“No, it can’t be, this can’t be me, not again, please Lord,” his self-pity was engulfing him. Kanga was seated in the empty Kampala coaches’ lobby. The usual hub of activity was no more; everyone was out in the streets drinking in the rumours. The sirens outside were at pitch high like angry chirrups. A well of tears threatened to gush out as he felt his helplessness. More bodies were being pulled out of the hotels and a lump of bile started burning up his throat.
The advert had asked for energetic, graduates to serve as messengers. Having tarmacked unsuccessfully, he had applied and funny enough, was called for an interview and clinched the job. The company explained that it dealt in security apparatus and the information was very sensitive. Being desperate as he was, he saw nothing sinister in handing in his authentic national documents and working under a new name entirely. The old Simon Karuma was gone and in came Carlos Kanga. He happily delivered the first package to a popular hotel in the outskirts of Nairobi little did he know that it was in fact his induction into a deadly odyssey.
“Kanga, we need to emphasize your utmost confidentiality at every point in your job. We pay you well and so, we don’t want you talking about your job out of these walls, is that understood?” the manager of Spec International had been emphatic when he requested to sign contractual documents. The change of didn’t strike him as odd. He however smelt something fishy and the horror of drug cartels manipulating jobless youths started trickling in. When he submitted his resignation letter a few weeks later, Bako’s reaction was swift and cool. He calmly threw a newspaper article on a grenade explosion at the hotel he had delivered a package to a month back,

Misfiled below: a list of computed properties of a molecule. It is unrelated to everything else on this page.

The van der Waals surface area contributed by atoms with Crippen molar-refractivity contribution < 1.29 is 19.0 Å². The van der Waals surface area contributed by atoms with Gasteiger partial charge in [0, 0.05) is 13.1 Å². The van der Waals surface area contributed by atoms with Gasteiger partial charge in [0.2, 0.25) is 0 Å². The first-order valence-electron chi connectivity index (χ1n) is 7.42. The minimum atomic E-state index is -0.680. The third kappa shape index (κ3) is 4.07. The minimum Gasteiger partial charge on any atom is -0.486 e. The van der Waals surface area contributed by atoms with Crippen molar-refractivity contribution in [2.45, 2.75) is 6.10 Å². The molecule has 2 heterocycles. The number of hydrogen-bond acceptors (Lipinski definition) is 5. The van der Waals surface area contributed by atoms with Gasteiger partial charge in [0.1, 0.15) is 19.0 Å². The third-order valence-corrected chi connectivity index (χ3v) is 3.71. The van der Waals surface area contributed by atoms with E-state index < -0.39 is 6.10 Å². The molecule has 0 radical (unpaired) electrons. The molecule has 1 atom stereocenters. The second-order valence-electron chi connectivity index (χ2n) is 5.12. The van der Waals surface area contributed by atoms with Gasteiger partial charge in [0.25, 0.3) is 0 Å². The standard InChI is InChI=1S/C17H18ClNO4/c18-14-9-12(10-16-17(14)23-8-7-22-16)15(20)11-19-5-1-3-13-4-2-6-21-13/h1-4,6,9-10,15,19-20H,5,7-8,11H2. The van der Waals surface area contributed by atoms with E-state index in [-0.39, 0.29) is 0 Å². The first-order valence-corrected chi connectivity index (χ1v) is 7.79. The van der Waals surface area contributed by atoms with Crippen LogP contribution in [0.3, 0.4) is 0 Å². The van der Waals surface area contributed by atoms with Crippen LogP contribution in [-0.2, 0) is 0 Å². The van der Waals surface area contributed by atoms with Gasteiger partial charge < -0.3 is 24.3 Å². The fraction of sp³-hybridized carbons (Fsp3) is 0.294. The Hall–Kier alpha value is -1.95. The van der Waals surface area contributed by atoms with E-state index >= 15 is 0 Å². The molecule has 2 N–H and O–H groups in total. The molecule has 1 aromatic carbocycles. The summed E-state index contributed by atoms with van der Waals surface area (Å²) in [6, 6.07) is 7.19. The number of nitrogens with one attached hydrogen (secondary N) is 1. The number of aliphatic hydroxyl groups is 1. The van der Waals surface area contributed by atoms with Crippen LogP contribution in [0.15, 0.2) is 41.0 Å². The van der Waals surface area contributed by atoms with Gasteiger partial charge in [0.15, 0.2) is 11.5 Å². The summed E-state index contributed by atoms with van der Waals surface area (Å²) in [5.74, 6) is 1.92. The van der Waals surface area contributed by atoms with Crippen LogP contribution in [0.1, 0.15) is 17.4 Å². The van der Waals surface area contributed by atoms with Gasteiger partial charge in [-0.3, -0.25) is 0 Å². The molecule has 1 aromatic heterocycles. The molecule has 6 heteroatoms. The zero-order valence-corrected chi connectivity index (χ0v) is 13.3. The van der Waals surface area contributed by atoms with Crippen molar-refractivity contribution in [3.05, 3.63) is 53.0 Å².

“Does this look familiar? You happen to have delivered something there and later…boom! Three people died by the way,” the weight of realization hit the young man like a pungent gust from a sewer,
“Sir, what are you saying? You made me…kill innocent people? Why, why? I have to report this” he was frantic and his heart was almost stopping.
“Kanga, I told you, this is a job for strong, get my drift? You and I are now joined at the waist and if you try anything silly…you might be looking at the electric chair!” Bako had a wry smile but the evil beneath was obvious.
“And now, I have some packages which you are to deliver to Kampala Uganda, such a good town, are you watching the final game by any chance?”
“Why me, lord? What to do? Wait for another delivery and shed more blood? Mahutini Hotel, Uhuru Park and now this?”As Kanga thought of Bako waiting for him back in Nairobi, he wished he had died in the blasts instead of killing innocent football fans.
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